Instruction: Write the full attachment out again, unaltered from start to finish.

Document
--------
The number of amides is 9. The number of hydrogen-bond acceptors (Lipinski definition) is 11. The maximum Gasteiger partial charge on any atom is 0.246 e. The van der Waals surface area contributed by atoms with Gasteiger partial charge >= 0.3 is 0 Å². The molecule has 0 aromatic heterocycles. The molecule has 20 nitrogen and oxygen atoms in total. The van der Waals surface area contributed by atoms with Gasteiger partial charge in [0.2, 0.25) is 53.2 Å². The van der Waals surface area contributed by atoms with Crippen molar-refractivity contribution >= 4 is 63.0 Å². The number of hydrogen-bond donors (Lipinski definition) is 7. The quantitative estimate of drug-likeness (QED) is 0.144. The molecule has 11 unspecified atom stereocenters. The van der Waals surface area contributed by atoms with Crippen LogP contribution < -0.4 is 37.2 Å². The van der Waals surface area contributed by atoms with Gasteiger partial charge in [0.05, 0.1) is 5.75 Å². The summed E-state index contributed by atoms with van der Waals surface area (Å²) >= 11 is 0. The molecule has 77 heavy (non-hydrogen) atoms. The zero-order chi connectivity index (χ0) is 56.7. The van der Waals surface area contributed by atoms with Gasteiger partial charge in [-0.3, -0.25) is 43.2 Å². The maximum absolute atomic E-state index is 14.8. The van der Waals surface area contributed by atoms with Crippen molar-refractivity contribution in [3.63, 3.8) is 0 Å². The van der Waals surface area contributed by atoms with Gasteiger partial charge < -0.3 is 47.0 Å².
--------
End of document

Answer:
The number of amides is 9. The number of hydrogen-bond acceptors (Lipinski definition) is 11. The maximum Gasteiger partial charge on any atom is 0.246 e. The van der Waals surface area contributed by atoms with Gasteiger partial charge >= 0.3 is 0 Å². The molecule has 0 aromatic heterocycles. The molecule has 20 nitrogen and oxygen atoms in total. The van der Waals surface area contributed by atoms with Gasteiger partial charge in [0.2, 0.25) is 53.2 Å². The van der Waals surface area contributed by atoms with Crippen molar-refractivity contribution >= 4 is 63.0 Å². The number of hydrogen-bond donors (Lipinski definition) is 7. The quantitative estimate of drug-likeness (QED) is 0.144. The molecule has 11 unspecified atom stereocenters. The van der Waals surface area contributed by atoms with Crippen LogP contribution < -0.4 is 37.2 Å². The van der Waals surface area contributed by atoms with Gasteiger partial charge in [0.05, 0.1) is 5.75 Å². The summed E-state index contributed by atoms with van der Waals surface area (Å²) >= 11 is 0. The molecule has 77 heavy (non-hydrogen) atoms. The zero-order chi connectivity index (χ0) is 56.7. The van der Waals surface area contributed by atoms with Gasteiger partial charge in [-0.3, -0.25) is 43.2 Å². The maximum absolute atomic E-state index is 14.8. The van der Waals surface area contributed by atoms with Crippen molar-refractivity contribution in [3.63, 3.8) is 0 Å². The van der Waals surface area contributed by atoms with Gasteiger partial charge < -0.3 is 47.0 Å².